The best academy chains outperform other state-funded schools, new Sutton Trust research shows today, while the weakest chains trail their mainstream counterparts in raising standards for their poorest pupils.
The research, by Professor Merryn Hutchings, Professor Becky Francis and Dr Robert de Vries, compares the performance of disadvantaged students – those entitled to the pupil premium – in sponsored academies in 31 chains from 2011-2013.
The report, Chain Effects, includes a new index comparing the chains’ 2013 performance for disadvantaged pupils on the most important attainment measures; including the percentage achieving five A*-C grade GCSEs or equivalent (including English and Maths), the percentage making expected progress in English and Maths, performance in the English Baccalaureate, and overall performance on their best 8 GCSEs.
The report shows that in nine of the 31 chains disadvantaged students in sponsored academies outperformed the average for those in mainstream schools in 2013. Of these, the best performers based on the proportion of disadvantaged pupils gaining five good GCSEs or equivalent are:
In sponsored academies in each of these chains the proportion of disadvantaged students achieving five good GCSEs is at least 15 percentage points higher than the average for disadvantaged students in mainstream schools. These are the same chains that stand out as the best performers across the suite of measures compiled in the index.
The report also shows that, across the board, disadvantaged students in 18 of the 31 chains are improving faster than the national average. On the core five good GCSEs measure, five chains improved significantly more than the national average between 2011 and 2013. These were Barnfield, The City of London Corporation, the David Ross Education Trust, the Diocese of Salisbury, and Leigh Academies Trust.
In all of these chains, the improvement in the proportion of disadvantaged students achieving five good grades in 2013 was at least 18 percentage points – 4.5 times the average rate in all mainstream schools.
However, the report also shows that some chains have improved their results through the use of vocational qualifications given multiple GCSE equivalence, something that will be disallowed from the 2014 national performance tables, and this contributed to the improvements in a number of these chains.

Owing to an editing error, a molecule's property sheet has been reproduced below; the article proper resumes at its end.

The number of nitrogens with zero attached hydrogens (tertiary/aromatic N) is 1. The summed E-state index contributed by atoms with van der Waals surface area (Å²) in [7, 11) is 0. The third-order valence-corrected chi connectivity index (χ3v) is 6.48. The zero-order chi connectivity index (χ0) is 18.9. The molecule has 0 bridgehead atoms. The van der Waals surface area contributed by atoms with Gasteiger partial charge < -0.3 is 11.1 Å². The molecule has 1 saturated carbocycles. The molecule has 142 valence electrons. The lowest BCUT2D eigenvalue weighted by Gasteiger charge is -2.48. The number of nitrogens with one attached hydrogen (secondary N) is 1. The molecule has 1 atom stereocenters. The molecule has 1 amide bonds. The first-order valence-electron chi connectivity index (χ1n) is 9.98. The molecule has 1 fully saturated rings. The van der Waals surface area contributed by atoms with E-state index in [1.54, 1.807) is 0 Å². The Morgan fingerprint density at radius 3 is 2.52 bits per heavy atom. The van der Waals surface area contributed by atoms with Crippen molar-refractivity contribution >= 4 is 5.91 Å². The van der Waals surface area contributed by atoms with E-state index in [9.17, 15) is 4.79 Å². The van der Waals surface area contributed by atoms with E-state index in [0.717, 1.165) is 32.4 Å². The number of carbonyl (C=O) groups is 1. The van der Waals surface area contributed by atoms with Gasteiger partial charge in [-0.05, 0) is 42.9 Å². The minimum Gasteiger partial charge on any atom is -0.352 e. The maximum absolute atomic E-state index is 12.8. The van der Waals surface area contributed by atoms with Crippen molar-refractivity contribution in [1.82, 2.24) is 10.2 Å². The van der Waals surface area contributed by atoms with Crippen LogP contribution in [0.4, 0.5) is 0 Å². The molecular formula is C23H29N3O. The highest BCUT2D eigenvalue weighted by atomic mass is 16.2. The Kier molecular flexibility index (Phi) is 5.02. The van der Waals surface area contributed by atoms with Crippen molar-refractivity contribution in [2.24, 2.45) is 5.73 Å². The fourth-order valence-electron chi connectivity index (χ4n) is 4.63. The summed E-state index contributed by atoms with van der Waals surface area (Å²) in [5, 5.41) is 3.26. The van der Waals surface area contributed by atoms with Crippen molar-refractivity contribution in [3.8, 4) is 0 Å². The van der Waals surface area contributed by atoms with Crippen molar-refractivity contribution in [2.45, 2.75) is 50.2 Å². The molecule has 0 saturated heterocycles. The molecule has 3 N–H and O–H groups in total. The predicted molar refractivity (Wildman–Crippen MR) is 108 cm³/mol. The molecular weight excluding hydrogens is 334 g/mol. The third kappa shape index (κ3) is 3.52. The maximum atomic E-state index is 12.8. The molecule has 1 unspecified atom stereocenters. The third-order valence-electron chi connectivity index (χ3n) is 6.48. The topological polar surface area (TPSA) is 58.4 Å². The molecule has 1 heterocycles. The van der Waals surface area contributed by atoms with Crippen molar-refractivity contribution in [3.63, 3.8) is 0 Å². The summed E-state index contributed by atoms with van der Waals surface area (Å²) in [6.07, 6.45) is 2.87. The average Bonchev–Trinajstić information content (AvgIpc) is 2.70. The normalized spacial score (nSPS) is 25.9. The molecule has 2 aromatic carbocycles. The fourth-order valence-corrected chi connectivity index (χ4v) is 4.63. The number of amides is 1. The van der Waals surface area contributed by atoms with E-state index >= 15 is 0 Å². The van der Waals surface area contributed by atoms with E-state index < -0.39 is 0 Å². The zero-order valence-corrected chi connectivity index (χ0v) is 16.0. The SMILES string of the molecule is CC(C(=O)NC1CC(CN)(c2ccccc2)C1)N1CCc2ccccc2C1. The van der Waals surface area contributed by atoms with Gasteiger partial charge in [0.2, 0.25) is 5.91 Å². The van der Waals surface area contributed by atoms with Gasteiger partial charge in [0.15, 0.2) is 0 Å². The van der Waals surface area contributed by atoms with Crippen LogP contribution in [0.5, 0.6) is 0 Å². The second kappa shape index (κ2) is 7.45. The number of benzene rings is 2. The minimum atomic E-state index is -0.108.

Success on one performance measure does not guarantee success on all – some chains score highly on students attaining five good GCSEs, but fall short in other areas like the English Baccalaureate. For other chains, the reverse is true. And, while some chains are doing well at improving outcomes for their disadvantaged pupils across the board, conversely others are performing poorly against a range of measures.
The report notes that the most successful chains are well established, and have been running academies since at least 2007. The two largest, ARK and Harris, have also grown in a planned way, and have ensured they have had the capacity to do so.
Conor Ryan, Director of Research at the Sutton Trust, said today:
“When academies were first established more than a decade ago, their primary purpose was to lift standards for disadvantaged pupils in areas where schools had been failing. Our report shows that some chains are succeeding well in meeting this goal but others are failing to do so, particularly on those measures against which all schools are increasingly judged.
“Of course, it takes time to turn around failing schools, so we have also highlighted those schools that are showing rapid improvement. However, it is vital that Ofsted routinely inspects academy chains and there is much stronger action taken where chains are consistently underperforming.”
Professor Becky Francis, of King’s College London, said today:
“Some chains are securing excellent results for their disadvantaged pupils across a whole range of measures, showing what can be achieved her by experienced chains with a planned approach to growth. Their work should be recognised and applauded. But others are doing badly on important measures, and risk becoming part of the problem rather than the solution for their disadvantaged pupils. The government needs to increase transparency and scrutiny of academy chains.”
NOTES TO EDITORS